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Adaptation to anisotropy and inhomogeneity via dyadic piecewise polynomial selection
Keywords: Anisotropic Besov spaces; Multivariate estimation
Thu, 09:25--09:50
  • Akakpo, Nathalie (Laboratoire de Probabilités et Modèles Aléatoires, Université Pierre et Marie Curie, France)

When estimating a multivariate function, it seems natural to consider that its smoothness is likely to vary either spatially, or with the direction, or both. We will refer to the first feature as (spatial) inhomogeneity and to the second one as anisotropy. In particular, we can thus take into account multivariate functions that may in fact be constant in some of the variables. Yet, statistical procedures that adapt both to possible inhomogeneity and anisotropy remain rather scarce. Results of this type rely as much on Statistics as on Approximation Theory.

So we propose an approximation result devoted to piecewise polynomial approximation based on partitions into dyadic rectangles, inspired from DeVore and Yu [1], over possibly inhomogeneous and anisotropic smoothness classes that contain for instance the more traditional Besov classes. Besides, we take into account a possible restriction on the minimal size of the dyadic rectangles, which may arise in statistical applications. For estimating a multivariate function –in the density estimation or regression framework, for instance–, we then introduce a selection procedure that chooses from the data the best partition into dyadic rectangles and the best piecewise polynomial built on that partition thanks to a penalized least-squares type criterion. The degree of the polynomial may vary from one rectangle to another, and also according to the coordinate directions. Such a procedure is able to reach the optimal estimation rate although the exact degree of smoothness is unknown. This results not only from the good approximation properties of dyadic piecewise polynomials, but also from the moderate number of dyadic partitions of the same size. Moreover, our statistical procedure can be implemented with a computational complexity only linear in the sample size.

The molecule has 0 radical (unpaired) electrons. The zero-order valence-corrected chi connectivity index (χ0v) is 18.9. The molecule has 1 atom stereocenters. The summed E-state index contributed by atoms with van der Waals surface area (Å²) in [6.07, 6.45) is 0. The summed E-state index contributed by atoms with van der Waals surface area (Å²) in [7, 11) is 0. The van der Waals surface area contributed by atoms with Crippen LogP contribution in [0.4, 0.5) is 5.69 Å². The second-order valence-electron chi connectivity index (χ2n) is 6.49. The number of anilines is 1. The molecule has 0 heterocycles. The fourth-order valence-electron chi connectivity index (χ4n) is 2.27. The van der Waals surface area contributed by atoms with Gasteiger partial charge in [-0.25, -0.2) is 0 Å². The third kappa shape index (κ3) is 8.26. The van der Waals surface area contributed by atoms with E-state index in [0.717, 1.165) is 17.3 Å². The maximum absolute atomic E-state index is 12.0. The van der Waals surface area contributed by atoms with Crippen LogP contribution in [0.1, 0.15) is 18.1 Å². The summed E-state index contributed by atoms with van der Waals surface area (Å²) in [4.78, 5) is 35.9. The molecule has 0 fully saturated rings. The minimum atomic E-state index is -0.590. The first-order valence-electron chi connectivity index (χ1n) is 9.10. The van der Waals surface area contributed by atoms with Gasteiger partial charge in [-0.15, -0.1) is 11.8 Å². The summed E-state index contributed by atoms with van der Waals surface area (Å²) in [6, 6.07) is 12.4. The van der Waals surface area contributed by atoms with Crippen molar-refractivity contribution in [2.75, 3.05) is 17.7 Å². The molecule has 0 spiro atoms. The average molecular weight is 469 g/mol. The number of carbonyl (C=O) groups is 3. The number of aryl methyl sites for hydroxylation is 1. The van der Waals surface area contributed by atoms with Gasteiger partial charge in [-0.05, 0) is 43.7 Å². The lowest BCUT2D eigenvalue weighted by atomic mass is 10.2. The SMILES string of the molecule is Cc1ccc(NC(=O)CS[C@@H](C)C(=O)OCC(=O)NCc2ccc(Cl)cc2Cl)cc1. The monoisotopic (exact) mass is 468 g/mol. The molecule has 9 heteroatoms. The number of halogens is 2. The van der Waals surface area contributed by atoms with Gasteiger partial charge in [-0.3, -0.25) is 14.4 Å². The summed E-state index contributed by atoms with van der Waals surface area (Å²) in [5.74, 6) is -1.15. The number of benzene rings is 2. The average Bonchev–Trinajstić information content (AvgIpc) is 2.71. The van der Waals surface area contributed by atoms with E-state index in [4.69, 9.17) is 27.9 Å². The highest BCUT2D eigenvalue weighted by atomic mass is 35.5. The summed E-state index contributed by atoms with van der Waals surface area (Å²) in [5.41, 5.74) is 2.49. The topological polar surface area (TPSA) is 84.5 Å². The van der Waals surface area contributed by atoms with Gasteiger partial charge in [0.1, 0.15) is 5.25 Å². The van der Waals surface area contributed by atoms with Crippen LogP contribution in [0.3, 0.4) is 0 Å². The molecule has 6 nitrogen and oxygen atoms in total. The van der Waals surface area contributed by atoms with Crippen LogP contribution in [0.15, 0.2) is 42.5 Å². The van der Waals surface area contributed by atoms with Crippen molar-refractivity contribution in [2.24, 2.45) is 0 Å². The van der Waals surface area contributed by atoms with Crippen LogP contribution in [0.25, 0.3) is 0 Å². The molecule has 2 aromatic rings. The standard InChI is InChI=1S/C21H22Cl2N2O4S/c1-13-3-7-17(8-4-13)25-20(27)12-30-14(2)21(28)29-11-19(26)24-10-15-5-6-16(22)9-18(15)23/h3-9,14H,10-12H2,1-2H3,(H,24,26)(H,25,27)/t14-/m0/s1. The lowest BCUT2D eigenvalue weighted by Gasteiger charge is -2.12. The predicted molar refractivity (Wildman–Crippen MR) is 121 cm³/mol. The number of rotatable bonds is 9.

[1] R. A. DeVore and X. M. Yu. Degree of adaptive approximation. Math. Comp., 55(192):625–635, 1990.